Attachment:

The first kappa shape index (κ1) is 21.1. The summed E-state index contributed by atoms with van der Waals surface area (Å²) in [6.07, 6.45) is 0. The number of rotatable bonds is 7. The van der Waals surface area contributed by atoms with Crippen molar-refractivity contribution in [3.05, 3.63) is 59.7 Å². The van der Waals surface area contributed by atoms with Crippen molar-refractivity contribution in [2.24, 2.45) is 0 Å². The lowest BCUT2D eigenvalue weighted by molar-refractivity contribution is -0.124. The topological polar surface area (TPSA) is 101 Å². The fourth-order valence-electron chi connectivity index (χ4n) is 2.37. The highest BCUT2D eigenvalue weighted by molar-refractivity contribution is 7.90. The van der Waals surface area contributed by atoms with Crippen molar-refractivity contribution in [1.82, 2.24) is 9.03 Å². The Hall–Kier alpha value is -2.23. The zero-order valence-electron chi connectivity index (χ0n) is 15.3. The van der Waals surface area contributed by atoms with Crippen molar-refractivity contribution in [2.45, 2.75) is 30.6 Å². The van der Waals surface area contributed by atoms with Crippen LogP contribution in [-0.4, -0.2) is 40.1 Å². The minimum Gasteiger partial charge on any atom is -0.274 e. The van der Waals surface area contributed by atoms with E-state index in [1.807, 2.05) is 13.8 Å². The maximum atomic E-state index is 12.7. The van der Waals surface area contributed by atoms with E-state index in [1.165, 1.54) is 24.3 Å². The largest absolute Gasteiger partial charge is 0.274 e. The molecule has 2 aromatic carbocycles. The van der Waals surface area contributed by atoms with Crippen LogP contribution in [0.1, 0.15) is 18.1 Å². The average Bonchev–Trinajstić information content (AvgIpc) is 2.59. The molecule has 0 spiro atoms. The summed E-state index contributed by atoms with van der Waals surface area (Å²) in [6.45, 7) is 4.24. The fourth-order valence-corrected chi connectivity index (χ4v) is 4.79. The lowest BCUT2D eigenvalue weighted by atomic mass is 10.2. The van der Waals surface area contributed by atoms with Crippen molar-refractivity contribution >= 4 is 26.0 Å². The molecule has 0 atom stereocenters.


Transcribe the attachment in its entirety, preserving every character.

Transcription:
The first kappa shape index (κ1) is 21.1. The summed E-state index contributed by atoms with van der Waals surface area (Å²) in [6.07, 6.45) is 0. The number of rotatable bonds is 7. The van der Waals surface area contributed by atoms with Crippen molar-refractivity contribution in [3.05, 3.63) is 59.7 Å². The van der Waals surface area contributed by atoms with Crippen molar-refractivity contribution in [2.24, 2.45) is 0 Å². The lowest BCUT2D eigenvalue weighted by molar-refractivity contribution is -0.124. The topological polar surface area (TPSA) is 101 Å². The fourth-order valence-electron chi connectivity index (χ4n) is 2.37. The highest BCUT2D eigenvalue weighted by molar-refractivity contribution is 7.90. The van der Waals surface area contributed by atoms with Crippen molar-refractivity contribution in [1.82, 2.24) is 9.03 Å². The Hall–Kier alpha value is -2.23. The zero-order valence-electron chi connectivity index (χ0n) is 15.3. The van der Waals surface area contributed by atoms with Crippen molar-refractivity contribution in [2.45, 2.75) is 30.6 Å². The van der Waals surface area contributed by atoms with Crippen LogP contribution in [-0.4, -0.2) is 40.1 Å². The minimum Gasteiger partial charge on any atom is -0.274 e. The van der Waals surface area contributed by atoms with E-state index in [1.807, 2.05) is 13.8 Å². The maximum atomic E-state index is 12.7. The van der Waals surface area contributed by atoms with E-state index in [1.165, 1.54) is 24.3 Å². The largest absolute Gasteiger partial charge is 0.274 e. The molecule has 2 aromatic carbocycles. The van der Waals surface area contributed by atoms with Crippen LogP contribution in [0.1, 0.15) is 18.1 Å². The average Bonchev–Trinajstić information content (AvgIpc) is 2.59. The molecule has 0 spiro atoms. The summed E-state index contributed by atoms with van der Waals surface area (Å²) in [6.45, 7) is 4.24. The fourth-order valence-corrected chi connectivity index (χ4v) is 4.79. The lowest BCUT2D eigenvalue weighted by atomic mass is 10.2. The van der Waals surface area contributed by atoms with Crippen molar-refractivity contribution >= 4 is 26.0 Å². The molecule has 0 atom stereocenters.